Hawaii Hydrogen Infrastructure Gets Boost
HONOLULU - The Gas Company (TGC), General Motors, and ten other companies, agencies, and universities have joined an initiative to make hydrogen-powered vehicles and a fueling infrastructure a reality in Hawaii by 2015, according to a release from GM.
The plan, called the Hawaii Hydrogen Initiative (H2I), aims to integrate hydrogen as an essential building block for Hawaii's sustainable energy ecosystem. The effort to reduce the state's 90-percent dependence on imported oil is expected to make hydrogen available to all of Oahu's 1 million residents by 2015. The goal is for 20 to 25 hydrogen stations to be installed in strategic locations around the island.
In addition to GM and TGC, the hydrogen initiative partners include the state Department of Business, Economic Development and Tourism (DBEDT); U.S. Department of Energy; FuelCell Energy; Aloha Petroleum Ltd; Louis Berger Group; U.S. Pacific Command, supported by the U.S. Pacific Fleet, U.S. Pacific Air Forces, U.S. Army Pacific, and U.S. Marine Forces, Pacific; National Renewable Energy Laboratory; the County of Hawaii; University of California, Irvine; and the University of Hawaii.
The hydrogen initiative partners are evaluating methods to distribute hydrogen through existing natural gas pipelines, addressing the long-standing problem of how to cost effectively produce and distribute hydrogen.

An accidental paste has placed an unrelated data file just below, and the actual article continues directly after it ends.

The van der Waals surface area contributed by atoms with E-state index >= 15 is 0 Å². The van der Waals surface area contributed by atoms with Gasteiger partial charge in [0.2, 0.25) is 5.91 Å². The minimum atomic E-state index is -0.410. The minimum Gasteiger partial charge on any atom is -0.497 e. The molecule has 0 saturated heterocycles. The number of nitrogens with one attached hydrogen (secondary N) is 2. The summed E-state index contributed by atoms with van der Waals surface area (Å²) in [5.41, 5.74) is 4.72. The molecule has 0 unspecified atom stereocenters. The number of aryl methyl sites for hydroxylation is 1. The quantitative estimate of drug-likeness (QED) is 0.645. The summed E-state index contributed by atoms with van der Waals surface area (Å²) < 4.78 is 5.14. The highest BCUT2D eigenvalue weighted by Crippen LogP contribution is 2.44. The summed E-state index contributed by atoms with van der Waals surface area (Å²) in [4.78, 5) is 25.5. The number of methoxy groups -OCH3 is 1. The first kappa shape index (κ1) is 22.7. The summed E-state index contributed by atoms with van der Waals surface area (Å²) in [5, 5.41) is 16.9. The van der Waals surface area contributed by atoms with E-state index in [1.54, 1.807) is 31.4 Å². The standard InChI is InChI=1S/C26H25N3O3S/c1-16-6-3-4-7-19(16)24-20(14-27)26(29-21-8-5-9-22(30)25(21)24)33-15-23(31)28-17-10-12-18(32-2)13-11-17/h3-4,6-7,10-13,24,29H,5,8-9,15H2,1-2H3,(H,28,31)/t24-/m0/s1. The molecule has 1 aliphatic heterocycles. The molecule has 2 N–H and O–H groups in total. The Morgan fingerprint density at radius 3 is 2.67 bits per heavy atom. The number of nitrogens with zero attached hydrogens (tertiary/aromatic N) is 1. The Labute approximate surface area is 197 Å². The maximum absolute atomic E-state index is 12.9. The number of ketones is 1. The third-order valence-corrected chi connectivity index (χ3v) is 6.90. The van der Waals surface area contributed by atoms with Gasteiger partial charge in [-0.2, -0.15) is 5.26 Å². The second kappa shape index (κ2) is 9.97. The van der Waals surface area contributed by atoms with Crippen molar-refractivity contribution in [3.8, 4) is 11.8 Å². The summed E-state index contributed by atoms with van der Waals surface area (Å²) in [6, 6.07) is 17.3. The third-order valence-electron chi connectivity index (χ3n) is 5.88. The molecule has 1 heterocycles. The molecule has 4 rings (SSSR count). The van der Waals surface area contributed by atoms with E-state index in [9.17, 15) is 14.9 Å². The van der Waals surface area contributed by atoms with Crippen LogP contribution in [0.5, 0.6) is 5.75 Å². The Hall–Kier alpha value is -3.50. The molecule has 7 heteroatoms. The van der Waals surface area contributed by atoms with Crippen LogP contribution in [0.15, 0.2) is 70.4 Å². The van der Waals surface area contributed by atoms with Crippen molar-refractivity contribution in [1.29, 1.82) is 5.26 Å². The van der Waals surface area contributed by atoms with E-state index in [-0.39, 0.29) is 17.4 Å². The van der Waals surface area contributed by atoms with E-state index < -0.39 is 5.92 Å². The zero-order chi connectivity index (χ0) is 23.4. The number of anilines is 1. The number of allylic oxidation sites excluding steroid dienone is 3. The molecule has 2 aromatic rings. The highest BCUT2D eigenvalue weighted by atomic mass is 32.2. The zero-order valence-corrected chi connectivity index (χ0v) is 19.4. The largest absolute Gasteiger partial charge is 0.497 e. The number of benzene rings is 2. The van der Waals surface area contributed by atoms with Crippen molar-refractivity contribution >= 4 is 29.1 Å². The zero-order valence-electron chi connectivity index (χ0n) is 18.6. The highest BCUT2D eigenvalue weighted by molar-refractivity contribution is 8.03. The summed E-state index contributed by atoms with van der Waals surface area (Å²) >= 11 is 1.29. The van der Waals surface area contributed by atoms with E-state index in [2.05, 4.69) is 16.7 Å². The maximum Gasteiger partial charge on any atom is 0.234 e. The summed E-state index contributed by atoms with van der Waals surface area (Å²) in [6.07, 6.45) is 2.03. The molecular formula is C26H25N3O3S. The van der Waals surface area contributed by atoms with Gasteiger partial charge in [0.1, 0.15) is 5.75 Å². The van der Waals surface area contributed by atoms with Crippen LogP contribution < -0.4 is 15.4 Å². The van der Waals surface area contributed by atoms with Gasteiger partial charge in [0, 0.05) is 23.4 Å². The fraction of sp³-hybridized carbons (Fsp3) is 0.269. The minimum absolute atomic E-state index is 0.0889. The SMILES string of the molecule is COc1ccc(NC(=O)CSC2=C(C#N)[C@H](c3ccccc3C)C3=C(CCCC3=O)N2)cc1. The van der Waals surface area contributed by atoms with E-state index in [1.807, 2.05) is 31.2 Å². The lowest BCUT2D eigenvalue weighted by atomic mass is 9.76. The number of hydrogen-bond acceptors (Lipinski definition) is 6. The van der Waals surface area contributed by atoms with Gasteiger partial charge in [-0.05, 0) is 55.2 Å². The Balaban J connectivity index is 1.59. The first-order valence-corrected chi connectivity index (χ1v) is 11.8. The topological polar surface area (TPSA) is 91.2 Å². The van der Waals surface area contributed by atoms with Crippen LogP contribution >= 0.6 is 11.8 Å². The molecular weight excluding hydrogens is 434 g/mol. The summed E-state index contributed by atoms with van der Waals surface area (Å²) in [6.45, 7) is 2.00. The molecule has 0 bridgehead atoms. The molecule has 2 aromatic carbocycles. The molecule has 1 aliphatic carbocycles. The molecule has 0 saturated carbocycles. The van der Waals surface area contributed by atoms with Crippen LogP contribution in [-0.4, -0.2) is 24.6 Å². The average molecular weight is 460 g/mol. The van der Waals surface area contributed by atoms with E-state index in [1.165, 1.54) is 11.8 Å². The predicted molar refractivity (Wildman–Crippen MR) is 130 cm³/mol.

The plan builds on a May 2010 memorandum of understanding between TGC, one of Hawaii's major utilities, and GM. TGC today produces enough hydrogen to power up to 10,000 fuel cell vehicles and has the capacity to produce much more hydrogen. GM fielded a fuel cell demonstration fleet of more than 100 vehicles beginning in 2007.
"In Hawaii, we want to address the proverbial chicken or egg dilemma," said Charles Freese, executive director of GM Fuel Cell Activities. "There has always been a looming issue over how to ensure that the vehicles and the necessary hydrogen refueling infrastructure are delivered to market at the same time. Our efforts in Hawaii will help us meet that challenge.
"Once the key hydrogen infrastructure elements are proven in Hawaii, other states can adopt similar approaches," Freese said. "Germany, Japan and Korea are all building hydrogen infrastructures within this same timeframe. The work in Hawaii can provide a template for other regions."
In 2008, the State launched the Hawaii Clean Energy Initiative (HCEI), a partnership with the U.S. DOE with a goal of generating 70 percent or more of Hawaii's energy through energy efficiency and clean, renewable resources such as solar, wind, wave, biofuels, and geothermal, according to the release.